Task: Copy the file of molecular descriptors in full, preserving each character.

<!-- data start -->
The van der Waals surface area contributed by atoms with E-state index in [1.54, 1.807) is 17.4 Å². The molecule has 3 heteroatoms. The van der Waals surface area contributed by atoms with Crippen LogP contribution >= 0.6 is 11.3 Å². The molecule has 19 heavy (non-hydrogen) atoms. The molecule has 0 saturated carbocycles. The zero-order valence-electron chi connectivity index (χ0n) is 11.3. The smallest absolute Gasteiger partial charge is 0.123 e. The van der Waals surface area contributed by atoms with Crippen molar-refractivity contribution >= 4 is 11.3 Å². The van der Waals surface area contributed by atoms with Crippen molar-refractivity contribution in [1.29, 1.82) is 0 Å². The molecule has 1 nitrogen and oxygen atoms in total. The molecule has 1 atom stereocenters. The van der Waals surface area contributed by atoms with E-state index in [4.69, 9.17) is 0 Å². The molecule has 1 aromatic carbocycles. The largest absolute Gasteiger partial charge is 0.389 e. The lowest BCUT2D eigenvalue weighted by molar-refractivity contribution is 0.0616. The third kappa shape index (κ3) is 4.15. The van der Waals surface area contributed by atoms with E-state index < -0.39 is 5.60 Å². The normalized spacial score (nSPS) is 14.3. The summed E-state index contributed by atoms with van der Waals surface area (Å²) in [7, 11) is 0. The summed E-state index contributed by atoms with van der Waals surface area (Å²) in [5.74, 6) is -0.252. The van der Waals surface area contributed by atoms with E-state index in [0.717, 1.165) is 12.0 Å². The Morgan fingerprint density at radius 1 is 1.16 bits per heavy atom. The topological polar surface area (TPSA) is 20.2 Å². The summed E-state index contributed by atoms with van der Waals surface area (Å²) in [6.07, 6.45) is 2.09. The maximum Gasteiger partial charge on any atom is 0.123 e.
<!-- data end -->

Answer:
The van der Waals surface area contributed by atoms with E-state index in [1.54, 1.807) is 17.4 Å². The molecule has 3 heteroatoms. The van der Waals surface area contributed by atoms with Crippen LogP contribution >= 0.6 is 11.3 Å². The molecule has 19 heavy (non-hydrogen) atoms. The molecule has 0 saturated carbocycles. The zero-order valence-electron chi connectivity index (χ0n) is 11.3. The smallest absolute Gasteiger partial charge is 0.123 e. The van der Waals surface area contributed by atoms with Crippen molar-refractivity contribution >= 4 is 11.3 Å². The van der Waals surface area contributed by atoms with Crippen molar-refractivity contribution in [1.29, 1.82) is 0 Å². The molecule has 1 nitrogen and oxygen atoms in total. The molecule has 1 atom stereocenters. The van der Waals surface area contributed by atoms with E-state index in [4.69, 9.17) is 0 Å². The molecule has 1 aromatic carbocycles. The largest absolute Gasteiger partial charge is 0.389 e. The lowest BCUT2D eigenvalue weighted by molar-refractivity contribution is 0.0616. The third kappa shape index (κ3) is 4.15. The van der Waals surface area contributed by atoms with E-state index < -0.39 is 5.60 Å². The normalized spacial score (nSPS) is 14.3. The summed E-state index contributed by atoms with van der Waals surface area (Å²) in [7, 11) is 0. The summed E-state index contributed by atoms with van der Waals surface area (Å²) in [5.74, 6) is -0.252. The van der Waals surface area contributed by atoms with E-state index in [0.717, 1.165) is 12.0 Å². The Morgan fingerprint density at radius 1 is 1.16 bits per heavy atom. The topological polar surface area (TPSA) is 20.2 Å². The summed E-state index contributed by atoms with van der Waals surface area (Å²) in [6.07, 6.45) is 2.09. The maximum Gasteiger partial charge on any atom is 0.123 e.